I-Team: Homeschool family gets grade card from school they don’t attend

Published: Oct. 28, 2021 at 8:26 PM EDT
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TOLEDO, Ohio (WTVG) - Getting a report card that says your child shows a “positive attitude” and “initiative” is something every parent wants.

An Ottawa County family was feeling good when they read those glowing words about their son. But there’s a catch, because he never attended the school in question. In fact, their other child didn’t attend either but also received satisfactory marks.

So how could this happen? Turns out it was a combination of issues.

The living room is not a traditional classroom, but it is school for the Halsey kids. They’re homeschooled and this school year they’re doing it in the Genoa Local Schools District. The kids recently received interim grade reports. Oddly, those reports came from Toledo.

“I almost didn’t open them. I did and then at first I was like, Well, this is weird, and then the more I thought about it I was like, Well, this is pretty sketchy,” said Melody Rushlow, the kids’ mother.

This family used to live in Toledo, specifically within Arlington Elementary’s boundary. Each year they’d notify Toledo Public Schools of their intent to homeschool without issue. TPS always accepted the curriculum and approved it.

They moved to Genoa this year and got similar approval from Genoa Schools. In late September that unexpected Arlington Elementary interim grade report arrived with actual grades like a “satisfactory” for Gabriel in math. Same for Cayla in music and art. These kids moved so they never attended Arlington this year.

“I was just dumbfounded. I didn’t know how it could have slipped through the cracks so to speak,” said Rushlow.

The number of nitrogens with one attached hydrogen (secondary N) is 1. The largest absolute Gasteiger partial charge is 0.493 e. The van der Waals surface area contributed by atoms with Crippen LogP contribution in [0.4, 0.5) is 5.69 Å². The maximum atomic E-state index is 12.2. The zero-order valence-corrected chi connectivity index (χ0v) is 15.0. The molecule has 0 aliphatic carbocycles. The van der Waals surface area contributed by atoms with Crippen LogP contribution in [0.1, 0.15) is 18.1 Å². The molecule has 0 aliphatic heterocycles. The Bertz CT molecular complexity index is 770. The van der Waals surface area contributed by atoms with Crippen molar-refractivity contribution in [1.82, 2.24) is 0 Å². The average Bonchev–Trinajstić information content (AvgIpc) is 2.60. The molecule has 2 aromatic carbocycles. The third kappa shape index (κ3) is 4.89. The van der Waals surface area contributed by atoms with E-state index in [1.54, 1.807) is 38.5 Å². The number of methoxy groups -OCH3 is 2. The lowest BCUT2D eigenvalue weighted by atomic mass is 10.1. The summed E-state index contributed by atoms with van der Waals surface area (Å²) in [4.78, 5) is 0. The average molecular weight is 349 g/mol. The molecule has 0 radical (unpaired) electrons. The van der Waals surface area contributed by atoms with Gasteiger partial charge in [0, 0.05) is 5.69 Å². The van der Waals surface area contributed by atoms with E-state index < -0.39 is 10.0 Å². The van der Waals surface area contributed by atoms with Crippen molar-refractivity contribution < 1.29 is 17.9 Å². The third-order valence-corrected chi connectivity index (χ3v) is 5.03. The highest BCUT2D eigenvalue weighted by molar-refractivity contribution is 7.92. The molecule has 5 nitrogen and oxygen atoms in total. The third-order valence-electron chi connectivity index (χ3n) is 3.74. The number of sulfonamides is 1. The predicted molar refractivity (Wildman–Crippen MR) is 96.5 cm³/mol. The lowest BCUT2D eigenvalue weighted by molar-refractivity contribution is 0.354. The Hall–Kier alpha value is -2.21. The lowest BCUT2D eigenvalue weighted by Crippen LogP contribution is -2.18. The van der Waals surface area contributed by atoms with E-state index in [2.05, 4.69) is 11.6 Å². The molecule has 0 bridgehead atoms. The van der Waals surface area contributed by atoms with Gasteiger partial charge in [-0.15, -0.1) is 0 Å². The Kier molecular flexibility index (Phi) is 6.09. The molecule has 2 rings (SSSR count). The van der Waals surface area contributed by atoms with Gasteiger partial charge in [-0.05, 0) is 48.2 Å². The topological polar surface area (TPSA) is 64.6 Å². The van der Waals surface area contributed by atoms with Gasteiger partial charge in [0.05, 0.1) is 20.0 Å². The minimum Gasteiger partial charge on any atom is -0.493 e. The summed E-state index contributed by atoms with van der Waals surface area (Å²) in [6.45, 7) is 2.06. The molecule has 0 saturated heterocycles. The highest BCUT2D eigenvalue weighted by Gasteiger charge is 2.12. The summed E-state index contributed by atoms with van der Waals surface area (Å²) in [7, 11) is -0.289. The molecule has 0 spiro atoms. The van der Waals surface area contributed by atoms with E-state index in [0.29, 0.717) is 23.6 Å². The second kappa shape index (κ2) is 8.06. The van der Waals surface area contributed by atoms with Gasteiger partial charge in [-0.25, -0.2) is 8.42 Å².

As if grades for kids never in that classroom weren’t bad enough, Gabriel’s report contains comments on his class effort. His math teacher remarks “displays positive attitude” and “showing improvement.” In science, that same teacher says “shows interest and initiative.” Gabriel has never met this teacher, leading Rushlow to wonder who’s actually writing these comments.

“If the teacher herself did that then I’m kinda wondering how she knows any of the kids in her class if she’s paying close attention to any of them because this child doesn’t exist to her,” said Rushlow.

13abc asked TPS how this could happen. A spokeswoman told the I-Team it’s a combination of things. When the family left Toledo, TPS says it was not notified officially the kids were gone, even though Genoa acknowledged having them. TPS did not have them listed as homeschooling and they were assigned a building and classroom.

The big question: How did Gabriel get those personalized comments when he wasn’t there?

That district spokeswoman says there’s another kid in that class with the same first name and the teacher got them mixed up.

TPS did note their unexcused absences, Gabriel listed with 16 and Cayla with 13 which is also strange because they’re twins and in the same grade.

TPS officials say they had no phone number on file to call parents about the absences, sent letters that were returned with no forwarding address, and sent a staff member to the now-former Toledo home but didn’t find the family.

Somehow though, the interim grade report did get forwarded in the mail to Genoa. Now, this mom wants to make sure her kids aren’t being counted toward state money coming to TPS.

“I’m feeling like my children were being used for a purpose I might not want them to be. It feels like fraud and I just wasn’t willing to have them be a part of that,” said Rushlow.

TPS says it self-reported the incident to the Department of Education and retrained these teachers on interim grade cards which are not actual report cards according to the district.

State money comes to districts based on enrollment. A Department of Education spokeswoman says schools have started submitting data but have until December 20 to finalize it.

Rushlow still has her concerns but says this hasn’t affected the kids’ actual work.

“I’m worried this is happening on a larger scale and that it’s just unknown,” said Rushlow.

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